The coexistence of electrocaloric and magnetocaloric effects in Pb(Fe1/2Nb1/2)O3 ceramics

author: Uroš Prah, Electronics Ceramics Department, Jožef Stefan Institute
published: May 23, 2017,   recorded: April 2017,   views: 938


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Solid-state refrigeration technology represents a promising alternative for the replacement of low energy efficient and ecologically harmful conventional vapor-compression refrigeration systems. Most current activity in cooling research is looking at one of the caloric effects – electrocaloric (EC), magnetocaloric (MC) or mechanocaloric – where the material’s entropy changes under the application of external stimuli – electric, magnetic or mechanical (stress).1 In bulk ceramic materials the caloric effect is currently not large enough for commercial use. One idea how to overcome this problem is to prepare a multicaloric material where two or more single caloric effects coexist in one material in which the application of both stimuli can enhance the total, multicaloric effect. Even more, different caloric modes can be applied in different temperature regions extending the operating temperature range of the cooling device. The coexistence of the MC and EC effects had been theoretically proposed five years ago2 followed by experimental conformations.3,4 It is very challenging to prepare efficient multicaloric materials and the search for them is not finished yet. In this work we experimentally prove that the Pb(Fe1/2Nb1/2)O3 (PFN) exhibits both MC and EC effects and is therefore the multicaloric material.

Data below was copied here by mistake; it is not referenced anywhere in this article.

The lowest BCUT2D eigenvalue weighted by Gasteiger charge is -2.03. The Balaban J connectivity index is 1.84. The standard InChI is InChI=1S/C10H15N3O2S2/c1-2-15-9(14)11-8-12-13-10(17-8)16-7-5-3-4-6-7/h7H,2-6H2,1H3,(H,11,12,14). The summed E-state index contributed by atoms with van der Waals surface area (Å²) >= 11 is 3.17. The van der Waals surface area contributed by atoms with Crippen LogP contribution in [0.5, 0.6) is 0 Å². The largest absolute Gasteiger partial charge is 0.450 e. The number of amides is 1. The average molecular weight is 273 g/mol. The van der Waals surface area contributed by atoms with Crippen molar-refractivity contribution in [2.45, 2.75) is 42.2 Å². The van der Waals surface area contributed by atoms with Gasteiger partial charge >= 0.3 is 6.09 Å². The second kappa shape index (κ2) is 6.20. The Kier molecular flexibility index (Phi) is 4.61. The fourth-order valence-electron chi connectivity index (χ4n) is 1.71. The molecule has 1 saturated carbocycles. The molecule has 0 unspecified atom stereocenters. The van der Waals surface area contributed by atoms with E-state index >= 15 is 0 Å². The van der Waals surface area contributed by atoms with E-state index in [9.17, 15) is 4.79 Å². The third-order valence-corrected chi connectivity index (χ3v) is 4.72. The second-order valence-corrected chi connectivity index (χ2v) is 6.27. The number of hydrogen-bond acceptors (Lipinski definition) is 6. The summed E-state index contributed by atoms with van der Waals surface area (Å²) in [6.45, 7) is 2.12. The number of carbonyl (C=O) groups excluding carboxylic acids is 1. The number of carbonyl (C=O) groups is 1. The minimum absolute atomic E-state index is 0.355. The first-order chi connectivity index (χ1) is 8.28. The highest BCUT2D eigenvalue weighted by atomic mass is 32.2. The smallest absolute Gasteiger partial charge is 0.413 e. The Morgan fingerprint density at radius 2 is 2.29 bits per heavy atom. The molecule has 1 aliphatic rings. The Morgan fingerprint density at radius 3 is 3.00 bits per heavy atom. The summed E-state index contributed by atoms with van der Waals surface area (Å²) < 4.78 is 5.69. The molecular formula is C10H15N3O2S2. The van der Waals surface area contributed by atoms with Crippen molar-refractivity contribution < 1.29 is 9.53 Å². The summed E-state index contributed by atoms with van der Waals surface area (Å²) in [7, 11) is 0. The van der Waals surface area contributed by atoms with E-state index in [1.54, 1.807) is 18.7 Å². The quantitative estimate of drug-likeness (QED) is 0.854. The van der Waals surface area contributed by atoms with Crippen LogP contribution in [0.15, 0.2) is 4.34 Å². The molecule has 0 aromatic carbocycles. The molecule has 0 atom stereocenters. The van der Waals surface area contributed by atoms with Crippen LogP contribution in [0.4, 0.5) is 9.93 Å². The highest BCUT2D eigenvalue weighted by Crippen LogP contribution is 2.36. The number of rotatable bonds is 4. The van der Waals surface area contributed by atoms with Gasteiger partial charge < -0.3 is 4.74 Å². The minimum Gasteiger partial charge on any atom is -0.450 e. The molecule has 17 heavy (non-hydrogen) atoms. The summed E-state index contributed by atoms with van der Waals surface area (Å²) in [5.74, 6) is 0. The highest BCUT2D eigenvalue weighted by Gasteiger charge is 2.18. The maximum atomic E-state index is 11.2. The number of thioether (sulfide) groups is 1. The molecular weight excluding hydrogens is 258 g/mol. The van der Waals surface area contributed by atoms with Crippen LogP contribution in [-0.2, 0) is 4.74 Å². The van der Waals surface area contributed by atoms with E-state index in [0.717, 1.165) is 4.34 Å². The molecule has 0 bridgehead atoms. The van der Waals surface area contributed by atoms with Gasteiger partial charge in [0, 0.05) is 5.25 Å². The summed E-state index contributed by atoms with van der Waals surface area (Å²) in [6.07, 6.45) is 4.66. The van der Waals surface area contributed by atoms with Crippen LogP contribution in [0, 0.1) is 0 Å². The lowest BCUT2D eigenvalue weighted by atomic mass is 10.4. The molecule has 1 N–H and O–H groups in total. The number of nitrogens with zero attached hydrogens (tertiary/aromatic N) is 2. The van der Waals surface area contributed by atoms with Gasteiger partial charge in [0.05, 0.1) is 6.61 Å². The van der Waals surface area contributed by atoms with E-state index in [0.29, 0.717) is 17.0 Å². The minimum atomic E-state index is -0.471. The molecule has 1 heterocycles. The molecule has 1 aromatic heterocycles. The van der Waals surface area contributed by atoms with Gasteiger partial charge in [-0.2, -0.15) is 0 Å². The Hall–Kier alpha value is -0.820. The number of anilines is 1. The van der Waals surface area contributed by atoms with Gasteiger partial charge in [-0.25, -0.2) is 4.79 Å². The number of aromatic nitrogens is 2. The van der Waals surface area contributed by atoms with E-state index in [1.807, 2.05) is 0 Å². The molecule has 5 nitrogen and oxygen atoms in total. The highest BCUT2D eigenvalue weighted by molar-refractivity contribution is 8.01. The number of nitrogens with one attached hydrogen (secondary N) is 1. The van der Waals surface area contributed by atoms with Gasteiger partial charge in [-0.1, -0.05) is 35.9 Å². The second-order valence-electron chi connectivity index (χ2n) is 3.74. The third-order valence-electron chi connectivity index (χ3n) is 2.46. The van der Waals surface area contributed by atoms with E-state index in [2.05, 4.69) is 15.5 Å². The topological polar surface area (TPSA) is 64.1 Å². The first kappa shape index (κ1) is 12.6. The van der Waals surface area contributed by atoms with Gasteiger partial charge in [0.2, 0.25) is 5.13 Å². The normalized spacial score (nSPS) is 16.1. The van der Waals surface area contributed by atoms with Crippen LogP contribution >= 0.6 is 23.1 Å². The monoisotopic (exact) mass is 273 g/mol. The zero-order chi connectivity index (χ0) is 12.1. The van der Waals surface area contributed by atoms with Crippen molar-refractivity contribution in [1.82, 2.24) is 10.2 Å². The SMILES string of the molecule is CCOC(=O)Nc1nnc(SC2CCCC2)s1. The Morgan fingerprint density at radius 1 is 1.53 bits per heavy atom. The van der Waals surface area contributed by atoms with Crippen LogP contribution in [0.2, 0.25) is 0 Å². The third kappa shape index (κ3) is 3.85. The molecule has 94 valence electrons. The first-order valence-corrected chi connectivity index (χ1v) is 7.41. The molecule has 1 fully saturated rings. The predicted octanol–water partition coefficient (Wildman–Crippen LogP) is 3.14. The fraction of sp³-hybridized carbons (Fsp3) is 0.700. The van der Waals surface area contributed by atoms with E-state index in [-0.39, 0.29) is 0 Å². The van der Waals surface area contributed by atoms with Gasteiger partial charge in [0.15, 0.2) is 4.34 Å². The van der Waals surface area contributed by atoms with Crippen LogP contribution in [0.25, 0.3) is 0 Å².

For the preparation of the PFN the homogenized, stoichiometric powder mixture was mechanochemically activated in a high-energy planetary mill for 30 h at 300 rpm and milled in an attrition mill for 4 h at 800 rpm. The powder compacts were isostatically pressed and sintered in an oxygen atmosphere at 1273 K for 2 h. This method yielded PFN ceramics with a theoretical density of 96 % and uniform microstructure with average grain size of 2.3 μm. The dielectric permittivity and dielectric losses at room temperature and 10 kHz were measured with a HP 4284A precision LCR Meter and were 3580 and 0.038, respectively. For the indirect EC measurements, the polarization vs. electric field hysteresis loops were measured by an Aixacct TF analyser 2000. At room temperature the EC temperature change was 0.81 K at 80 kV/cm. The maximum EC temperature change of 1.29 K was obtained at 80 kV/cm and 373 K. The magnetization vs. temperature at different magnetic fields was measured using a Superconducting Quantum Interference Device. The maximum MC temperature change of 0.16 K was obtained at 50 kOe and 2 K.

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